The funding included for fiscal year 2010/11 will significantly broaden academic technology support across the CSU through expansion of efforts in the target areas of existing and emerging baseline needs, core academic technology needs, and systemwide academic technology initiatives begun in 2007/08. In addition to funding necessary supporting technology infrastructure, expenditures will also support related human resource costs required to achieve initiatives left in abeyance during 2008/09 and 2009/10.
The remaining $22 million of the $47 million requested will be directed toward backlogs in library volumes and electronic information resources ($3 million) and deferred facility maintenance projects ($19 million). Some of the $3 million targeted for library and information resources will serve to replace expenditure reductions made in the 2008/09 and 2009/10 fiscal year. The funds allocated to deferred maintenance will enable the CSU to ensure that required maintenance projects can continue and that progress made toward library and academic technology initiatives to date is sustained.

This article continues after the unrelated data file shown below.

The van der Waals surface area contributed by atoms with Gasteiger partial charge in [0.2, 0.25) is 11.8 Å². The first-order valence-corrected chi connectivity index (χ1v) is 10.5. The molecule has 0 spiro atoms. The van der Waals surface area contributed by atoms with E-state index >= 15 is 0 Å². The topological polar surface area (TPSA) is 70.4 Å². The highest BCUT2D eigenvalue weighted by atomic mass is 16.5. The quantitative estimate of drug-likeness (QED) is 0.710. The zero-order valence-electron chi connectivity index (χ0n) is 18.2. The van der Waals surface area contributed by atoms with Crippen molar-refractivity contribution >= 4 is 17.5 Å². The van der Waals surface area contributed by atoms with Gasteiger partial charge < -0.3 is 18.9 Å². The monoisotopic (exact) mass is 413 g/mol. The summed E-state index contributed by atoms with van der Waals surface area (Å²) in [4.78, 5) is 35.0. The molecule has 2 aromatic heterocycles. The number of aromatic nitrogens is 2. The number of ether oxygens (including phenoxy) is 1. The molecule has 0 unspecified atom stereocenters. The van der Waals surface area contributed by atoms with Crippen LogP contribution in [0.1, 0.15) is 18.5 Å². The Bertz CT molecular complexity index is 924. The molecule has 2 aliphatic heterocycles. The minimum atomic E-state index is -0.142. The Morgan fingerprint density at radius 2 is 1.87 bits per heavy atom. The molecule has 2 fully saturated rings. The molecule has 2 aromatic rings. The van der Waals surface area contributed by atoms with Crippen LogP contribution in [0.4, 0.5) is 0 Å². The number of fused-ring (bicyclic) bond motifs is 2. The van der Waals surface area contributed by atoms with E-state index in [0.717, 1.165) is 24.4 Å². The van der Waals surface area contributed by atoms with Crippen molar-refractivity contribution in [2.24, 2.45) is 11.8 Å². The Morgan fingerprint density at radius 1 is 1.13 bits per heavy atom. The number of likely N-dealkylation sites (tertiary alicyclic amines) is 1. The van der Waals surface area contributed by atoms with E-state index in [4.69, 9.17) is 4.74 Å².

The current estimated backlog of funds needed to address deficiencies in CSU purchases for library volumes, serials, periodicals, and electronic resources exceeds $6 million. This backlog principally affects the CSU’s ability to maintain and grow its core collection of materials needed for student academic research. Although the CSU is investigating alternative approaches to address deficiencies in its permanent collections, core funding support is needed to pursue these efforts.
The CSU’s defined backlog of deferred maintenance based on health and safety facility requirements would still total over $427 million even after the $19 million allocated in this budget. The annualized cost to fund the defined backlog over a 10-year period would be $42.7 million. The deferred maintenance backlog is compounded by annual inflationary cost increases for completing repairs and insufficient budget support that restricts the CSU’s ability to adequately fund special repairs as buildings age.